Medtronic has swapped its on-premise PeopleSoft HR software with Workday’s cloud-based tools, simplifying the management of its 45,000-strong global workforce.
Medtronic has swapped its on-premise PeopleSoft HR software with Workday’s cloud-based tools, reducing licensing complexity and simplifying the management of its 45,000-strong global workforce.
The US manufacturing firm, which saw revenues of $16 billion (£9.6bn) last year, produces a range of medical devices from insulin pumps to pacemakers, and supports a workforce of over 43,000 across 55 countries. The majority of its staff (23,000) are in North America, with the rest across Asia, South America and Europe, including 3,500 in the UK and Ireland.
As its business outside the US has grown, Medtronic’s IT systems struggled to keep pace with changing staffing structures and processes within its organisation, particularly as it replaced its single manager for international HR with regional heads. According to Henrik Hansen, global head of HR IT at Medtronic, a lack of agility was largely due to difficulties updating its highly customised, 10-year old PeopleSoft implementation, which had become costly and cumbersone to upgrade.
“At some point we came to a fork in the road and the functionality and limitations of our technology started to hit a wall. This was because Medtronic went into more rapid change of business models as it attempted to accelerate globalisation and optimise innovation,” Hansen told ComputerworldUK.
“We had good benefits from the PeopleSoft system for the years we had it, but we had customised the heck out of it and so we couldn’t change one thing anymore without impacting the whole system.
“The system was at its end because we couldn’t manage those changes anymore. From a cost perspective you would be doing big upgrades and get no value.”
In 2011 Medtronic decided to replace PeopleSoft with Workday’s cloud tools, after considering similar systems including Oracle Fusion and SAP HR. Within 12 months Medtronic has completed the first phase migration of most functions within its PeopleSoft implementation – such as payroll, time-off, talent management and salary planning – for its entire workforce.
The introduction of the software as a service tools brought about a number of operational improvements, including increasing the “low uptake” of self service tools by staff on PeopleSoft. Hansen said that during January this year, Medtronic had 14,000 unique log-ins and 46,000 login sessions on its Workday systems.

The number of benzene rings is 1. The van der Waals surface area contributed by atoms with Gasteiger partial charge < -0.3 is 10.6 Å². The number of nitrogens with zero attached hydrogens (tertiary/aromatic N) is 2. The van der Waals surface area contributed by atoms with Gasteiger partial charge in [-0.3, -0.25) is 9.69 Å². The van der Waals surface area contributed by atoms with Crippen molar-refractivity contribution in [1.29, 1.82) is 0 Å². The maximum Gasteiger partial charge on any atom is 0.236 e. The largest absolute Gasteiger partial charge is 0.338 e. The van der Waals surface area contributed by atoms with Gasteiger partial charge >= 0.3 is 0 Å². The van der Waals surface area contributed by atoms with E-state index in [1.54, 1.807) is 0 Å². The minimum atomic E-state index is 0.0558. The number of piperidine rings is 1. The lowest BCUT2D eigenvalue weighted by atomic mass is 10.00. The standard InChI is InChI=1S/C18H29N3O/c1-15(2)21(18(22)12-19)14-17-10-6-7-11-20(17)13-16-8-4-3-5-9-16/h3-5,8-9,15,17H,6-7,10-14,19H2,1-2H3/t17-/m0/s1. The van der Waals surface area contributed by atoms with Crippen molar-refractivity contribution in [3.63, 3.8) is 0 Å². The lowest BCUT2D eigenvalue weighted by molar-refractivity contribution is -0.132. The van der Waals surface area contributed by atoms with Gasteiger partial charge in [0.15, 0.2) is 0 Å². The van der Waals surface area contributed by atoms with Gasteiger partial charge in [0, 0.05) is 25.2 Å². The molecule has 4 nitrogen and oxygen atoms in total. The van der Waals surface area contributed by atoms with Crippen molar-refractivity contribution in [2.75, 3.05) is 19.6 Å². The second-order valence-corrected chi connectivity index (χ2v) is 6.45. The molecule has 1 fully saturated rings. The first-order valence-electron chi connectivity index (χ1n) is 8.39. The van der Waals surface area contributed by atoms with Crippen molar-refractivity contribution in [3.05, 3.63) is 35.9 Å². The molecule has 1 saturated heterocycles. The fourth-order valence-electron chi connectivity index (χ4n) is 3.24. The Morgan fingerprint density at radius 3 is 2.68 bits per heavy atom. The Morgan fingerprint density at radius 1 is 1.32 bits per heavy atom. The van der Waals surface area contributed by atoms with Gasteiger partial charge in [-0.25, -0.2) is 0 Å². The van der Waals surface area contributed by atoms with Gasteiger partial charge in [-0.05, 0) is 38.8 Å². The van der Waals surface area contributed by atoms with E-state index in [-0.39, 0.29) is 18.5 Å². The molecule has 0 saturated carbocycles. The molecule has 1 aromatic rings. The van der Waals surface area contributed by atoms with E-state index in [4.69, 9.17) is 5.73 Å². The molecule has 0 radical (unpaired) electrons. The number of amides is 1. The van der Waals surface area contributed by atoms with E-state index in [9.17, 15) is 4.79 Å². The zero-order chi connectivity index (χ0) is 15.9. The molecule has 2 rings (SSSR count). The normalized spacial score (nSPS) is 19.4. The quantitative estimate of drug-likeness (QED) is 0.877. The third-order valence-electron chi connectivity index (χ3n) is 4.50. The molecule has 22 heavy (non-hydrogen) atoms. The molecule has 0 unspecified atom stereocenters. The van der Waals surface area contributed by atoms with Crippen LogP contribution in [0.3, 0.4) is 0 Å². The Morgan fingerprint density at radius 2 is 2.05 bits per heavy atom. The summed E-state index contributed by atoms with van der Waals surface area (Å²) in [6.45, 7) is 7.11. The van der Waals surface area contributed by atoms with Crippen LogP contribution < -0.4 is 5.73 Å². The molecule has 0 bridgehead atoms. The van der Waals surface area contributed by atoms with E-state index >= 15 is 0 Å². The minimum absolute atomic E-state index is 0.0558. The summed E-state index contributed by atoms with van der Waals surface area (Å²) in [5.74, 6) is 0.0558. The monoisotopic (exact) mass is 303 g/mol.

The firm is also now able to provide senior staff with data on staffing levels across the its large, international workforce.
“In the past we were not able to track all of our contract workers and consultants. Now I know that in January we had an increase of 2.6 percent in this contingent labour force, so went up to 10,675 contingent workers – this is data that we never had before.”
Oracle licensing problems
Another benefit has been the simplification of licensing arrangements, which had become a sticking point with PeopleSoft owner Oracle. Although Medtronic had a global licence for PeopleSoft, Hansen said that the company incurred unexpected charges when rolling out features in new countries.
“It took me about nine months to implement the PeopleSoft [absence management] solution and I was seriously over budget. The people from Oracle told me that if I was to go to another country I have to pay more licences. So in every single country there are extra licences and sign up costs for their module, which then completely blew off my business case,” he said.
“Also at Oracle I had to pay for extra functionality. Here at Workday it is packaged and you can use it much faster.”
Big data pilot
Having completed the first phase of the Workday rollout, the second part will involve the optimisation of software features. Medtronic also plans to incorporate more features of the software as a service tool, including a planned trial of Workday’s big data analytics functions over the next 12 months.
For Medtronic’s HR department, big data could mean analysing millions of staff records to provide better career paths to aid the development of staff by placing them into roles that have historically led to quicker progression.
“One of the scenarios we are trying to build out with big data is ‘career-pathing’,” said Hansen. “We have seven million records of job history and career history that have been built up over the years. We want to start doing some analysis on that now.
“We could look at what a successful career path has been at Medtronic historically and start analysing this data. [This could highlight] certain paths that led to success, what those factors were, and how can we potentially start integrating this into our succession planning and talent planning review.”